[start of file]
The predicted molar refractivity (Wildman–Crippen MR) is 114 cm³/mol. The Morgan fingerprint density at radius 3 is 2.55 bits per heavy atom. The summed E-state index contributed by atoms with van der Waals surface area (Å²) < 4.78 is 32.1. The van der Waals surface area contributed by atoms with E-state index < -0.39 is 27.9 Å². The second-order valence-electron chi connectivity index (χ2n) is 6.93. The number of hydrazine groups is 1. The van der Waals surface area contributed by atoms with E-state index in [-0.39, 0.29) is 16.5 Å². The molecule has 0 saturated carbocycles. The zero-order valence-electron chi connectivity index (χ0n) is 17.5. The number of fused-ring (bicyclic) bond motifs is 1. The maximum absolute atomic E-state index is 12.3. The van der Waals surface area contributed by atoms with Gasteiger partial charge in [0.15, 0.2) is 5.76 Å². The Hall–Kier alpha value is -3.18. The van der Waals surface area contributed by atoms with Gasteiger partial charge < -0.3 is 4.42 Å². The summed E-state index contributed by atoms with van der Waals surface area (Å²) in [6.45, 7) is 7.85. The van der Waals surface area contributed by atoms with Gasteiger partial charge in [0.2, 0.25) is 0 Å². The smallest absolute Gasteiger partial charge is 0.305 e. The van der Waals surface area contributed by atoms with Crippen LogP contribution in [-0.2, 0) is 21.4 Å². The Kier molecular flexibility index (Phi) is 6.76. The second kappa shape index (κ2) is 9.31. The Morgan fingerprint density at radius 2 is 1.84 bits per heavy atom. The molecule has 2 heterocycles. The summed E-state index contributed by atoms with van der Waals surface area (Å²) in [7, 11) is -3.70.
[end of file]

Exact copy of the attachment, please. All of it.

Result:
The predicted molar refractivity (Wildman–Crippen MR) is 114 cm³/mol. The Morgan fingerprint density at radius 3 is 2.55 bits per heavy atom. The summed E-state index contributed by atoms with van der Waals surface area (Å²) < 4.78 is 32.1. The van der Waals surface area contributed by atoms with E-state index < -0.39 is 27.9 Å². The second-order valence-electron chi connectivity index (χ2n) is 6.93. The number of hydrazine groups is 1. The van der Waals surface area contributed by atoms with E-state index in [-0.39, 0.29) is 16.5 Å². The molecule has 0 saturated carbocycles. The zero-order valence-electron chi connectivity index (χ0n) is 17.5. The number of fused-ring (bicyclic) bond motifs is 1. The maximum absolute atomic E-state index is 12.3. The van der Waals surface area contributed by atoms with Gasteiger partial charge in [0.15, 0.2) is 5.76 Å². The Hall–Kier alpha value is -3.18. The van der Waals surface area contributed by atoms with Gasteiger partial charge < -0.3 is 4.42 Å². The summed E-state index contributed by atoms with van der Waals surface area (Å²) in [6.45, 7) is 7.85. The van der Waals surface area contributed by atoms with Gasteiger partial charge in [0.2, 0.25) is 0 Å². The smallest absolute Gasteiger partial charge is 0.305 e. The van der Waals surface area contributed by atoms with Crippen LogP contribution in [-0.2, 0) is 21.4 Å². The Kier molecular flexibility index (Phi) is 6.76. The second kappa shape index (κ2) is 9.31. The Morgan fingerprint density at radius 2 is 1.84 bits per heavy atom. The molecule has 2 heterocycles. The summed E-state index contributed by atoms with van der Waals surface area (Å²) in [7, 11) is -3.70.